Help Modifying Diy 3x 1s battery capacity tester for higher voltage / current

Ive built a large amount of these diy 3x 18650 capacity testers I found on Instructables. They work great. Pcb Design and code had no problems.

Ive been looking for a simple diy load tester to use with 2s-7s battery packs, when it dawned on me that maybe I could Simply modify One of these capacity testers....

Im not good with programming but the arduino code seems like it should work without much modification... Besides setting the appropriate cut off voltage the only other problem that I see is the voltage dividers on A0, A1, A2 would have to be changed.

basically my first question is what resistor values would I need to use for the voltage dividers in order to use higher voltage batteries and if anything in the code also have to be changed? ideally I would like to be able to test 2's batteries in one slot, 4s in another and 7s in the third. not all at once but have it set up so if I want to test a 2s or 4S or 7s I would attach it to the appropriate spot.

so if someone could please advise me only appropriate resistor values for the voltage dividers and if anything in the code needs to be modified for this to work I would greatly appreciate it.

Thank You

below I have attached the schematic and code for the Arduino

well I guess I can't post the code for the Arduino because it's longer than 9000 characters. So here is a link to paste bin.

The power resistors determine the maximum rate you can draw power from the battery. The number of Amps drawn is the Voltage of the battery divided by the resistance in Ohms. Multiply the Voltage by the Amps to get Watts to see what the minimum power rating of the resistors must be.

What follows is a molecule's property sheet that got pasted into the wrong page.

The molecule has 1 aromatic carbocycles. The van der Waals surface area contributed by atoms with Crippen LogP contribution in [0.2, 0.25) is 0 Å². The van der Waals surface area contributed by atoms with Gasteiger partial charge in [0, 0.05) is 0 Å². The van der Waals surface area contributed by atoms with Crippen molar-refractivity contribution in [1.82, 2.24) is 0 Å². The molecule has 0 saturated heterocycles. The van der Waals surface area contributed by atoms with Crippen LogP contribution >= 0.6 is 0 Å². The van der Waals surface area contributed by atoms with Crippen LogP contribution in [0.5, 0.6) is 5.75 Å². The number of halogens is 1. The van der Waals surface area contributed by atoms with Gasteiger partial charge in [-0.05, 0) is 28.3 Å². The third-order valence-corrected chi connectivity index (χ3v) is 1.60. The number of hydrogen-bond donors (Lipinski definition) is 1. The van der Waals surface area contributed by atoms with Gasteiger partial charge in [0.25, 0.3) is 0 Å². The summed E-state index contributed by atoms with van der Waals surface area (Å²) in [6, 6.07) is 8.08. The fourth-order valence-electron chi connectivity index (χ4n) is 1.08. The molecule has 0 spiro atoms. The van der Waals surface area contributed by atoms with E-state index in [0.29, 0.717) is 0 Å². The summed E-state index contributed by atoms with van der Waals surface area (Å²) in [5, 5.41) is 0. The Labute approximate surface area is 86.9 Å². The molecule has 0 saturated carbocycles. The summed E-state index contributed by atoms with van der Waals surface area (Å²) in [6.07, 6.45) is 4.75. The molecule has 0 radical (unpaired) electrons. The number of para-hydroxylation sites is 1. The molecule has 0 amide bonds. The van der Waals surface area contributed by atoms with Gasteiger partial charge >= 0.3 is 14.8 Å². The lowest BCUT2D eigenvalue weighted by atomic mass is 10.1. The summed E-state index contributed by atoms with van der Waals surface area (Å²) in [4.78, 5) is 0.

The existing voltage dividers use 4.7k Ohms on both sides. That divides the voltage in half. Since the cell voltage shouldn't be more than 4.2V this brings the reading down to 2.1V or lower. Unless the Arduino Nano is an 8MHz model with a 3.3V regulator there was no need for a voltage divider.

For more cells in series, multiply 4.2V by the number of cells to get MaxV. Divide MaxV by 5V (Vcc) to determine the minimum voltage divider. For a 7S pack, MaxV is 29.4. 29.4 / 5 = 5.88 so figure a divisor of 6 or more. A total resistance around 10k Ohm is good so divide that by 6 to get the ground-side resistor: 1.666...k. Subtract that from 10k to get the battery-side resistor: 8.333...k. Those aren't standard resistor values. The nearest E6 standard values are 1.5k and 10.0k for a divisor of 7.666... (11.5/1.5). Using the more precise E12 series you can get 1.5k and 8.2k for a divisor of 6.4666... (9.7/1.5) Resistors have a specified tolerance (typically 10%, 5%, or 1%) so measure your resistors and use the measured values for calculations.